Date: Monday, June 4, 2018
Session Time: 2:30pm-4:00pm
Presentation Time: 3:06pm-3:18pm
Location: Room 6C
The feasibility, complications and outcomes of solid organ transplantation in the HIV positive population are well documented and have had excellent outcomes with a slight increased risk of rejection but no significant increase in the risk of opportunistic infections compared to non-HIV population. Basiliximab has been typically used for induction therapy in HIV positive organ recipients, but there is a paucity of data regarding the use of lymphocyte-depleting agents, in particular Alemtuzumab, and the effect on rates of recovery of CD4 counts, rates of rejection and opportunistic infection. We present data from a single center gathered from 14 HIV renal transplant recipients from 2012 to 2017.
Induction therapy was chosen based upon perceived immunologic risk of rejection using the same determinants (level DSA, age, cancer history) as for the non-HIV population at our institution. Six patients received Alemtuzumab (average risk), 3 Basiliximab (low risk) and 4 Thymoglobulin (high risk). Baseline CD4 counts were above 200 and all patients had undetectable viral load.
|Rejection||Serious Infection||Creatinine mg/dl||CD4 count|
|alemtuzumab n=7||Banff1B n=1, borderline ACR n=1||nocardiosis n=1, Ocular VZV n=1||1-2.7||no data, n=3; >150, n=3, 70 after ATG tx for rejection|
|thymoglobulin n=4||Banff1A with TMA and graft loss n=1||none||mean 1.2; graft loss excluded||96-206|
|basiliximab n=3||borderline ACR n=1||none||0.7-1.3||>200, n=3|
Conclusions: Based on this small cohort, we conclude that lymphocyte depleting agents, including Alemtuzumab, are valid options for induction in HIV positive recipients undergoing renal transplantation. Regarding opportunistic infections, a case of disseminated nocardia occurred in the Alemtuzumab group only following treatment of rejection with ATG, with a downstream effect on CD4 count recovery by 12 months post transplantation. The case of shingles at 4 months when CD4 count was <100 prompted us to consider basing duration of anti-viral prophylaxis on CD4 count rather than standard duration as applied to the non-HIV positive transplant population. Overall, rates of recovery in CD4 counts were acceptable. Apart from a case of TMA that resulted in allograft loss, rejections were mild and overall graft function was acceptable.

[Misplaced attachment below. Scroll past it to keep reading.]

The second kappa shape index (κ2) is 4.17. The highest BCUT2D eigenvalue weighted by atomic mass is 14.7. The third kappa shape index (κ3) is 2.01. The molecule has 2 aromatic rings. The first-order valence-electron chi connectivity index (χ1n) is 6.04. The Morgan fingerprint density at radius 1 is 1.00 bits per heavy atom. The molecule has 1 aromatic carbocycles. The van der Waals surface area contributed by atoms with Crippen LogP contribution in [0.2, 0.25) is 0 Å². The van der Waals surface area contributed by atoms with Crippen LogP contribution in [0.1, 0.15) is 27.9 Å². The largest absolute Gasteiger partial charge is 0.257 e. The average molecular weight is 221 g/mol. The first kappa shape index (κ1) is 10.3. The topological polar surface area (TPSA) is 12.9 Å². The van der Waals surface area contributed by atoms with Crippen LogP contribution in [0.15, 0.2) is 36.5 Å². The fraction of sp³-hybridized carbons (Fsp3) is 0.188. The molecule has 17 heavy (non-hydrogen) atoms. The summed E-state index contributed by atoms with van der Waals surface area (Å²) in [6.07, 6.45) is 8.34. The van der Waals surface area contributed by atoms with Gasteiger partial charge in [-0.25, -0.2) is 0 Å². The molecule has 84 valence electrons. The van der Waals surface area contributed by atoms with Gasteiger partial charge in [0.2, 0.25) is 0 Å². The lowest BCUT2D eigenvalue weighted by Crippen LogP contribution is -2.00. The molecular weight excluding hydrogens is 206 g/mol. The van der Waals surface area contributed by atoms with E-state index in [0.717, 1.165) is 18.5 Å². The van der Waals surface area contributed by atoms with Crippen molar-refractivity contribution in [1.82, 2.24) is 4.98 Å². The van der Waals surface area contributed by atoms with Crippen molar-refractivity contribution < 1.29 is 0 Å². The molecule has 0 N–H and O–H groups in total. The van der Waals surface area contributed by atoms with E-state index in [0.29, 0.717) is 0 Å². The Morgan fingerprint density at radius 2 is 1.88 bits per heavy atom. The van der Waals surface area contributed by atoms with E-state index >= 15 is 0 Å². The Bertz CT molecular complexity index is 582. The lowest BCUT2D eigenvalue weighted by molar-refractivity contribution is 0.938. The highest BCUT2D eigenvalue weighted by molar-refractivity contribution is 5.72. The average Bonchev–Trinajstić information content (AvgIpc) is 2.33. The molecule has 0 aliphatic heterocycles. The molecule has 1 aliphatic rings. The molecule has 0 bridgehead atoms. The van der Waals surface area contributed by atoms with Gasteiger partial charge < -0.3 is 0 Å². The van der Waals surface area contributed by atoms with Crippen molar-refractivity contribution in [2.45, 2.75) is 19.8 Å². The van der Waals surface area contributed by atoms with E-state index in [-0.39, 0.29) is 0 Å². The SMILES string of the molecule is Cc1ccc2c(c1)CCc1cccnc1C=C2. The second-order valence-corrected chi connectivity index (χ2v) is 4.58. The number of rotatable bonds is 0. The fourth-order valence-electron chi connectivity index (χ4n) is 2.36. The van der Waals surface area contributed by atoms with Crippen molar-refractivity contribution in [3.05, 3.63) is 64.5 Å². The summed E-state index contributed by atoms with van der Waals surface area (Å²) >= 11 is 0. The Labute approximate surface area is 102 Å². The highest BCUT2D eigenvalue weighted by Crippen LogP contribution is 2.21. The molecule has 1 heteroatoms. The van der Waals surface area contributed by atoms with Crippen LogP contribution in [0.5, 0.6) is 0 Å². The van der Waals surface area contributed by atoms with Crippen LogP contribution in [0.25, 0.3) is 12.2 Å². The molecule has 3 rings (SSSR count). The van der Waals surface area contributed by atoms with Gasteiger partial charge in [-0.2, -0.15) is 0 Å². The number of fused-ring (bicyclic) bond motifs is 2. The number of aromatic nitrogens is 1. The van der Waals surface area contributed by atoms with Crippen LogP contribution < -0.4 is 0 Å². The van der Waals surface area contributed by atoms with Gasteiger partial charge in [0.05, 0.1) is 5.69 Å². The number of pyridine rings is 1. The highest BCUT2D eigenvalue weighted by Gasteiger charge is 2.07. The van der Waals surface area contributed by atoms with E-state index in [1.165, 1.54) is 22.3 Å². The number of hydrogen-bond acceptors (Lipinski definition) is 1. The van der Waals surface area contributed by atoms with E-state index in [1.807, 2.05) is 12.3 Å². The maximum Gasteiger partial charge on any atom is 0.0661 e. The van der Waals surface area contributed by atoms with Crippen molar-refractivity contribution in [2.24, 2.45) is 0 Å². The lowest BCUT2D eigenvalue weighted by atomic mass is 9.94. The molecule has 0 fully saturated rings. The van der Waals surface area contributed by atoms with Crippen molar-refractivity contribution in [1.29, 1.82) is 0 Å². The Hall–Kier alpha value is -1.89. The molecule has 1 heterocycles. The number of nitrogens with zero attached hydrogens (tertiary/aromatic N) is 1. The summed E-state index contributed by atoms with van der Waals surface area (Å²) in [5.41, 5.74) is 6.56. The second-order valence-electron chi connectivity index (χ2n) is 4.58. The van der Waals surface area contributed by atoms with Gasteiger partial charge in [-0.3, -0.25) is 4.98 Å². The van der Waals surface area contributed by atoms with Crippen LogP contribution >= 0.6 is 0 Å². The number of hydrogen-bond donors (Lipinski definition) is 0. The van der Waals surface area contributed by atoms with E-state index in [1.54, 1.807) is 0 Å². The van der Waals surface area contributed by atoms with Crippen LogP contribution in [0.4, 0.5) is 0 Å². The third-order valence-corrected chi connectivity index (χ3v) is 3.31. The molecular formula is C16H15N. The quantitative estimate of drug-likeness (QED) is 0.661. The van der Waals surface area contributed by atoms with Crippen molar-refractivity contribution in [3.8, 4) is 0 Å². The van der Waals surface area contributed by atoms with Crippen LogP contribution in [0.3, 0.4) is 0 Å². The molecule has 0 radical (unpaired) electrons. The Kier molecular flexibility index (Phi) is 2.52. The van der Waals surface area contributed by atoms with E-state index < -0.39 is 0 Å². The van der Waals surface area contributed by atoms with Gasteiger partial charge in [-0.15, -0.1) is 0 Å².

CITATION INFORMATION: Chique Figueroa J., Prendergast M., Wadei H., Mai M., Oshel K., Leonard D. Effect of Induction Therapy on CD4 Cell Count Recovery Following Renal Transplantation in HIV Positive Recipients – A Single Center Experience Am J Transplant. 2017;17 (suppl 3).
To cite this abstract in AMA style:Figueroa JChique, Prendergast M, Wadei H, Mai M, Oshel K, Leonard D. Effect of Induction Therapy on CD4 Cell Count Recovery Following Renal Transplantation in HIV Positive Recipients – A Single Center Experience [abstract]. https://atcmeetingabstracts.com/abstract/effect-of-induction-therapy-on-cd4-cell-count-recovery-following-renal-transplantation-in-hiv-positive-recipients-a-single-center-experience/. Accessed July 9, 2020.
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